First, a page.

Sunday, April 10, 2005

Many thoughts for the weekend.

-First of all, my wife gets her Spring Break starting now. I would like to thank the Ukiah Unified School District(that would be mine) for giving us 9 straight weeks and not spacing out the vacations with reasonable breaks. I would also like to thank the teachers who approved the calendar, for some reason.

-No word on the house yet. Our agent called and said she would call the second we heard something. By Monday evening hopefully.

-My weekend was spent cooking for the week and watching massive amounts of television. Nothing calms massive amounts of stress like the tube. I can't tell you much, except that their are "family issues" that are causing lots of stress. It's a bummer. So, I watched a few Giants games, the Kings-Lakers games (screw you Kobe!), and lots of shows about cooking and gardening. Don't ask why. I think the house has something to do with it. I didn't do much grading, but I did do a lot of planning for the next 5 weeks. What was cooked? Here is a little menu for the dishes cooked up for the week:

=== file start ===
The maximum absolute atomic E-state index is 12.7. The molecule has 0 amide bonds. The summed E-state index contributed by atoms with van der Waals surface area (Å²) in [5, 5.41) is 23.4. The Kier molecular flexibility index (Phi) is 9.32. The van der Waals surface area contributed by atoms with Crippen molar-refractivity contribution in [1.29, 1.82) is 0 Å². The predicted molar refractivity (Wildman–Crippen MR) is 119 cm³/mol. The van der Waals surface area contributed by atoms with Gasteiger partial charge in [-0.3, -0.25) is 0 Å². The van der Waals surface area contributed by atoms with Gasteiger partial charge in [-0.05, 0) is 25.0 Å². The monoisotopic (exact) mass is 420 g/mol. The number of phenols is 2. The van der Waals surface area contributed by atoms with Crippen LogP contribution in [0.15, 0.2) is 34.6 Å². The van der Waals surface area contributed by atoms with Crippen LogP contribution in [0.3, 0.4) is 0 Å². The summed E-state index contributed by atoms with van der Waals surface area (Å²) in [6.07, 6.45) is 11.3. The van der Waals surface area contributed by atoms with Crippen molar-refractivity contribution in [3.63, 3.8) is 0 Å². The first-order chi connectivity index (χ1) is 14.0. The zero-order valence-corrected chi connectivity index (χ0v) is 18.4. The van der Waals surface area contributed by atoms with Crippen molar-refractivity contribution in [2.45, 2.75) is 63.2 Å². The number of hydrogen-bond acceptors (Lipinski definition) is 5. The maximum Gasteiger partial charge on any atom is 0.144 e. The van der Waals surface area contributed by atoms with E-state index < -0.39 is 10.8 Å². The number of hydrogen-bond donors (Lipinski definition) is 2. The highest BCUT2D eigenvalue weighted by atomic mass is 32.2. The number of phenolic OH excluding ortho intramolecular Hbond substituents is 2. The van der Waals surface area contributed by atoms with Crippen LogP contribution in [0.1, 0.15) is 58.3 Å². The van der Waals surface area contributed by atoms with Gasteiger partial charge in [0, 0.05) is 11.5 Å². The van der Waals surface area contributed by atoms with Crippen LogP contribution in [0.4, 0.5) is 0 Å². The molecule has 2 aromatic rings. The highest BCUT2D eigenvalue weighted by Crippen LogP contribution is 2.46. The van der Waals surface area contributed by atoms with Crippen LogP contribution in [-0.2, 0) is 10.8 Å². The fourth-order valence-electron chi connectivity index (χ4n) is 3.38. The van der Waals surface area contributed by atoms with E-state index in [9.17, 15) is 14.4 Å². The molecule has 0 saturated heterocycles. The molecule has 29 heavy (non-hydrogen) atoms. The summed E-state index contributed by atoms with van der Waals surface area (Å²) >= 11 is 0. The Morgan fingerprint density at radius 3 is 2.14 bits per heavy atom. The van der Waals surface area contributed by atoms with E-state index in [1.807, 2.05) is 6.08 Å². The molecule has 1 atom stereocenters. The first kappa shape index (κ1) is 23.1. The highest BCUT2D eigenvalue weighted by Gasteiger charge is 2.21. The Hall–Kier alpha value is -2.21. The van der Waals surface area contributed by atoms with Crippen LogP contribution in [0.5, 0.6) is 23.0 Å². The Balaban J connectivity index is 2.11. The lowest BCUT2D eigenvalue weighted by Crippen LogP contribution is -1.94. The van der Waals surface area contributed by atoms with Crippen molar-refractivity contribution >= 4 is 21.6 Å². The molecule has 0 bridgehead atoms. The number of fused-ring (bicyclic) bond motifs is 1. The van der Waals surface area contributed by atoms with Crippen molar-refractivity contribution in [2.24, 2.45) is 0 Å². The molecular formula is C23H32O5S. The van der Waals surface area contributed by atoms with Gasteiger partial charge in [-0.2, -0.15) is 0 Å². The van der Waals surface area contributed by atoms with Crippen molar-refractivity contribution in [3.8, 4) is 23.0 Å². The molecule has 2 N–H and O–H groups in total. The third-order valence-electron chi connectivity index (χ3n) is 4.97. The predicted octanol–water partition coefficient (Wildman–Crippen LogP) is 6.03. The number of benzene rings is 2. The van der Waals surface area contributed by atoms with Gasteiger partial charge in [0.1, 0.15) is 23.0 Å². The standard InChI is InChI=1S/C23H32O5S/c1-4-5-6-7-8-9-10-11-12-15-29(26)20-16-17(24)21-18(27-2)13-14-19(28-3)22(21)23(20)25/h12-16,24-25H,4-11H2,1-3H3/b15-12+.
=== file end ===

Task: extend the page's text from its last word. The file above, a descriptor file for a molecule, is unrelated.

-Collard Greens mixed with sauted prosciutto, peppers, garlic and artichoke hearts
-Chicken wrapped in bacon topped with thyme, garlic, onions and olive oil
-Chicken thighs cooked in olive oil with garlic, rosemary, basil, onion
-broccoli and cauliflower mixed with ranch dressing (lots), bacon bits, olives and green onion.
-Lots of sliced strawberry's for munching

-So it is popping up everywhere today. This is George Will's article in the Washington Post that promotes giving 65% of all educational spending directly to the classroom. A small summary:

The idea, which will face its first referendum in Arizona, is to require that 65 percent of every school district's education operational budget be spent on classroom instruction. On, that is, teachers and pupils, not bureaucracy.

Nationally, 61.5 percent of education operational budgets reach the classrooms. Why make a fuss about 3.5 percent? Because it amounts to $13 billion. Only four states (Utah, Tennessee, New York, Maine) spend at least 65 percent of their budgets in classrooms. Fifteen states spend less than 60 percent. The worst jurisdiction -- Washington, D.C., of course -- spends less than 50 percent.